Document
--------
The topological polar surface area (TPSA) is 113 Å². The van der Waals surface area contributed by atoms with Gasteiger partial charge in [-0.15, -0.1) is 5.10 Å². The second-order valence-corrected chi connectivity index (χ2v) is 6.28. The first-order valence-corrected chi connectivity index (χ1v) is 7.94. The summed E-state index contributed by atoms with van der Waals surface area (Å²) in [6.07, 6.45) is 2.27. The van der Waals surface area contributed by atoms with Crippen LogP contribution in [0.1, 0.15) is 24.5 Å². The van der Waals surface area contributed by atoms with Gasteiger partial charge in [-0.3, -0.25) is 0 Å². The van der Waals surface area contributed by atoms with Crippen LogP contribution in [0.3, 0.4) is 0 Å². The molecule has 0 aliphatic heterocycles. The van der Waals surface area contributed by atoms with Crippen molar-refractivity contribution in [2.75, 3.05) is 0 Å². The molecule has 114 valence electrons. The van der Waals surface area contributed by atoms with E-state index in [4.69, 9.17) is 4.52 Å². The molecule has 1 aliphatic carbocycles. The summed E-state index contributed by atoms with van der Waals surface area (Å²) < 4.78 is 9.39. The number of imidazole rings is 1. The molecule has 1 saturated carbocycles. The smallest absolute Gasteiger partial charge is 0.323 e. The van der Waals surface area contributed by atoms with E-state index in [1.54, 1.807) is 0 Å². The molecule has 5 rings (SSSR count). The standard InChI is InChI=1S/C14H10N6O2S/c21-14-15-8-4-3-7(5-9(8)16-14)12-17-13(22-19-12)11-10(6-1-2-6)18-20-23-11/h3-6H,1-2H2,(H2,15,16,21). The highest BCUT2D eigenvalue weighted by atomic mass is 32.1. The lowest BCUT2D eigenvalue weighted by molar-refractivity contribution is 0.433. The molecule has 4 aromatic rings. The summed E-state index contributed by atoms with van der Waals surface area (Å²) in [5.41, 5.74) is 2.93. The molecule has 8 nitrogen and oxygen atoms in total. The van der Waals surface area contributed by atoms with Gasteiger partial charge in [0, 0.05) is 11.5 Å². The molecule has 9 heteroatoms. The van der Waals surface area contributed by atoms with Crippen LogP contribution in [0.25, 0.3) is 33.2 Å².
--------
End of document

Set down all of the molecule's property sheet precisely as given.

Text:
The topological polar surface area (TPSA) is 113 Å². The van der Waals surface area contributed by atoms with Gasteiger partial charge in [-0.15, -0.1) is 5.10 Å². The second-order valence-corrected chi connectivity index (χ2v) is 6.28. The first-order valence-corrected chi connectivity index (χ1v) is 7.94. The summed E-state index contributed by atoms with van der Waals surface area (Å²) in [6.07, 6.45) is 2.27. The van der Waals surface area contributed by atoms with Crippen LogP contribution in [0.1, 0.15) is 24.5 Å². The van der Waals surface area contributed by atoms with Gasteiger partial charge in [-0.3, -0.25) is 0 Å². The van der Waals surface area contributed by atoms with Crippen LogP contribution in [0.3, 0.4) is 0 Å². The molecule has 0 aliphatic heterocycles. The van der Waals surface area contributed by atoms with Crippen molar-refractivity contribution in [2.75, 3.05) is 0 Å². The molecule has 114 valence electrons. The van der Waals surface area contributed by atoms with E-state index in [4.69, 9.17) is 4.52 Å². The molecule has 1 aliphatic carbocycles. The summed E-state index contributed by atoms with van der Waals surface area (Å²) < 4.78 is 9.39. The number of imidazole rings is 1. The molecule has 1 saturated carbocycles. The smallest absolute Gasteiger partial charge is 0.323 e. The van der Waals surface area contributed by atoms with E-state index in [1.54, 1.807) is 0 Å². The molecule has 5 rings (SSSR count). The standard InChI is InChI=1S/C14H10N6O2S/c21-14-15-8-4-3-7(5-9(8)16-14)12-17-13(22-19-12)11-10(6-1-2-6)18-20-23-11/h3-6H,1-2H2,(H2,15,16,21). The highest BCUT2D eigenvalue weighted by atomic mass is 32.1. The lowest BCUT2D eigenvalue weighted by molar-refractivity contribution is 0.433. The molecule has 4 aromatic rings. The summed E-state index contributed by atoms with van der Waals surface area (Å²) in [5.41, 5.74) is 2.93. The molecule has 8 nitrogen and oxygen atoms in total. The van der Waals surface area contributed by atoms with Gasteiger partial charge in [0, 0.05) is 11.5 Å². The molecule has 9 heteroatoms. The van der Waals surface area contributed by atoms with Crippen LogP contribution in [0.25, 0.3) is 33.2 Å².